As it has become a ritual, the tool vendor and repair advocacy group have iFixit one detailed teardown the latest Apple product. This time, let’s take a look inside the Apple Watch Series 7.

This watch model was announced in September – but with no release date. The final shipping date for the first orders was Friday October 15th.

The iFixit teardown lends credibility to one of the prevailing theories about the reasons for the delay. The Apple Watch Series 7 appears to use an on-cell touch OLED panel, the same type as the iPhone 13 range. In consultation with a former Apple engineer, iFixit suggests that delivery issues related to this display technology are likely the reason the Apple Watch launched a bit late this year and why the device didn’t have a release date in last month’s keynote received.

If there are other findings, the diagnostic port is gone. iFixit speculates that Apple is now using a wireless interface to service the watch, and it is reasonable to guess that this could be a test drive for the eventual removal of the iPhone’s lonely port.

The new watch also has a slightly larger battery than its predecessor. While the 40 mm Series 6 had a 1024 Wh battery, the 41 mm Series 7 had 1,094 Wh. The 44 mm Series 6 battery had 1.17 Wh and that of the 45 mm Series 7 had 1.189 Wh. It is not a dramatic difference, but it likely plays a role in the fact that the stated battery life of the new watch stays the same as that of the 2020 model despite the larger, power hungry screen.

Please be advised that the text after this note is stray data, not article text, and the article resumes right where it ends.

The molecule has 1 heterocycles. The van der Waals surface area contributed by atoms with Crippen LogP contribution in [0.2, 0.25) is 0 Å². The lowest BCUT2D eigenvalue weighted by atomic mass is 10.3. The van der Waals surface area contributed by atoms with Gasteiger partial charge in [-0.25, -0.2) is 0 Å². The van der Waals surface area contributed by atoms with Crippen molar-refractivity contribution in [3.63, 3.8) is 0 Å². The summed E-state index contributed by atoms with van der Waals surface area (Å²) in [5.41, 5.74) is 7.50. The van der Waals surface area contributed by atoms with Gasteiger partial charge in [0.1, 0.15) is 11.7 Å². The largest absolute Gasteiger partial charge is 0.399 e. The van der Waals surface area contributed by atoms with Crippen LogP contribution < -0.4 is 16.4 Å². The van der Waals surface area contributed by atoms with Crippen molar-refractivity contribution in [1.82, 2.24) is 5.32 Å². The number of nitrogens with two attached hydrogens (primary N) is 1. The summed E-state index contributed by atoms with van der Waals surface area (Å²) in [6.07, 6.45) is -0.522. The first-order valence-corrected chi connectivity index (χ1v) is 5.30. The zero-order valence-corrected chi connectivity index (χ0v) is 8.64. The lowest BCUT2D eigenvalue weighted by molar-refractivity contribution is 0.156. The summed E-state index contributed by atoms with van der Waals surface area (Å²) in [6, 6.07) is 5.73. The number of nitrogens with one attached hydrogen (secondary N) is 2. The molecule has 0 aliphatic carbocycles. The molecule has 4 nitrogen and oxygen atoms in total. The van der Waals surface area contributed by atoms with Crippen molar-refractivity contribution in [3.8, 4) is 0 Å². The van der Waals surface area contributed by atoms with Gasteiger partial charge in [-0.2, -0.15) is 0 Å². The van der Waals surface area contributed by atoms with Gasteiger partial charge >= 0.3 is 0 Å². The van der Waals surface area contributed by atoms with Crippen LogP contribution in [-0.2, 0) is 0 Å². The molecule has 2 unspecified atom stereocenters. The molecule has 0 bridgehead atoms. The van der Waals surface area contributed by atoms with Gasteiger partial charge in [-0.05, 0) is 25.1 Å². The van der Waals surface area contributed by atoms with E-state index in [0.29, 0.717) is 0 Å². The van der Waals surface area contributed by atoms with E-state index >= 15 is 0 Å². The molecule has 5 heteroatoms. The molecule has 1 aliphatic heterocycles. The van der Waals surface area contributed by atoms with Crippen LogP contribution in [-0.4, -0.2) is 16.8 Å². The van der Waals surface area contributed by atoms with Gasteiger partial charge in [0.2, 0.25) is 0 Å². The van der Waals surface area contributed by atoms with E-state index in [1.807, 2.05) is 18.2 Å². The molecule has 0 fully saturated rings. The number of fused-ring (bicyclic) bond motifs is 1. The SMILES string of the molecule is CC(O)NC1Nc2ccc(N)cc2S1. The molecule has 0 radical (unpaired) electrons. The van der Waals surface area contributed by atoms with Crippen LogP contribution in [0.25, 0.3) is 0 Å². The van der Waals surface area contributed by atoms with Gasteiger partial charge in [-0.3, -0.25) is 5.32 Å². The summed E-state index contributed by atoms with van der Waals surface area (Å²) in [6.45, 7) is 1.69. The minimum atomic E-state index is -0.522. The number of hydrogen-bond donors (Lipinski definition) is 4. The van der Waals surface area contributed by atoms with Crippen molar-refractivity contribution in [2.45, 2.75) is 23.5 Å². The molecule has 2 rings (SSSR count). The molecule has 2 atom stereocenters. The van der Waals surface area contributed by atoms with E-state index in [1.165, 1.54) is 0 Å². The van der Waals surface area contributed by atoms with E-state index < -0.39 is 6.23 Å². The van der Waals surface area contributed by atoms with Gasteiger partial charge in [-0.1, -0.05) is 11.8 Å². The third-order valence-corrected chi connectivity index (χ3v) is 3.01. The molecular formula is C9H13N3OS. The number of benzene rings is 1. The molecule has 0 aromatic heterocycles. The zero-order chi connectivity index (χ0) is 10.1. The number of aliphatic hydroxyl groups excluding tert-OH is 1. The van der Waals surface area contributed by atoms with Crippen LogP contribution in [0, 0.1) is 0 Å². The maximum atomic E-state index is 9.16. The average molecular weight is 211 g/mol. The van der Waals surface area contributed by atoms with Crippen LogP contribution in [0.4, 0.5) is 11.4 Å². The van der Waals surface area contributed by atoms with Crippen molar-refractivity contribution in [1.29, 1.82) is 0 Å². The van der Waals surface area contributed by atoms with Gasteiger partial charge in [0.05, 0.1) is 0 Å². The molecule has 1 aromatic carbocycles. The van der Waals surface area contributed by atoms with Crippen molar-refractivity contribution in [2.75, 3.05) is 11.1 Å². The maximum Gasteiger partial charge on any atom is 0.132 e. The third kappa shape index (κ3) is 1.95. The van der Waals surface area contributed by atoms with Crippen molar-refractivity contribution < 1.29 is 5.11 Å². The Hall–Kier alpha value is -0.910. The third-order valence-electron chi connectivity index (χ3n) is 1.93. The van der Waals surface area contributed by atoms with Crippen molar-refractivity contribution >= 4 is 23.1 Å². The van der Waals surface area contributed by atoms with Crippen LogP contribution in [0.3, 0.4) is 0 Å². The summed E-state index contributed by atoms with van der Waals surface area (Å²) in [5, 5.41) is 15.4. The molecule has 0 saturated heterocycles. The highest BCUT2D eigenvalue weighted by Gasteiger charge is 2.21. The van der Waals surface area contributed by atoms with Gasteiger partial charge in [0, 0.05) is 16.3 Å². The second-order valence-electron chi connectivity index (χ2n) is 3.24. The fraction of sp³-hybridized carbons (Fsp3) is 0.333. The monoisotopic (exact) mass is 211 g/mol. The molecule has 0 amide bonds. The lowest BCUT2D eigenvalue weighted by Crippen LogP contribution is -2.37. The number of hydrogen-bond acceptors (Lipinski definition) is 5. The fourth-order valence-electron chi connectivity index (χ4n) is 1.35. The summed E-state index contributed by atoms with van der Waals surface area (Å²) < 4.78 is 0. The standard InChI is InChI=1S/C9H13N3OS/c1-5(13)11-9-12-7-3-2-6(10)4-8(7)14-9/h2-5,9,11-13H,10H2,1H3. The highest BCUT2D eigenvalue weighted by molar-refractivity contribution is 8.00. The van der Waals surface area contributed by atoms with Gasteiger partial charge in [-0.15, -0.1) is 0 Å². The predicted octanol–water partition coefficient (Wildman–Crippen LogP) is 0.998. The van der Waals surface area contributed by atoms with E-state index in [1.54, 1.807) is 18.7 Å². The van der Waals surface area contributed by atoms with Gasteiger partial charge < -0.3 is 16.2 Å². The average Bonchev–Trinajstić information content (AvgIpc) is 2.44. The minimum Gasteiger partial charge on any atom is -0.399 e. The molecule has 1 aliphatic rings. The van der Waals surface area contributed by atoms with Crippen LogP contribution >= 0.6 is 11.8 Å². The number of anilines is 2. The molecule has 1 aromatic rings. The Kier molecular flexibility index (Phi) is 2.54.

Of course, iFixit’s teardowns are just as much about evaluating the serviceability of a device as it is about hardware changes.

To that end, iFixit gave the watch a 6 out of 10 repairability ratings, citing its “modular design” and “easy access to screen and battery”. The blows against the clock include the lack of service instructions and the fact that the screen has to be taped and re-taped each time it is repaired.

Offer picture from i attach it

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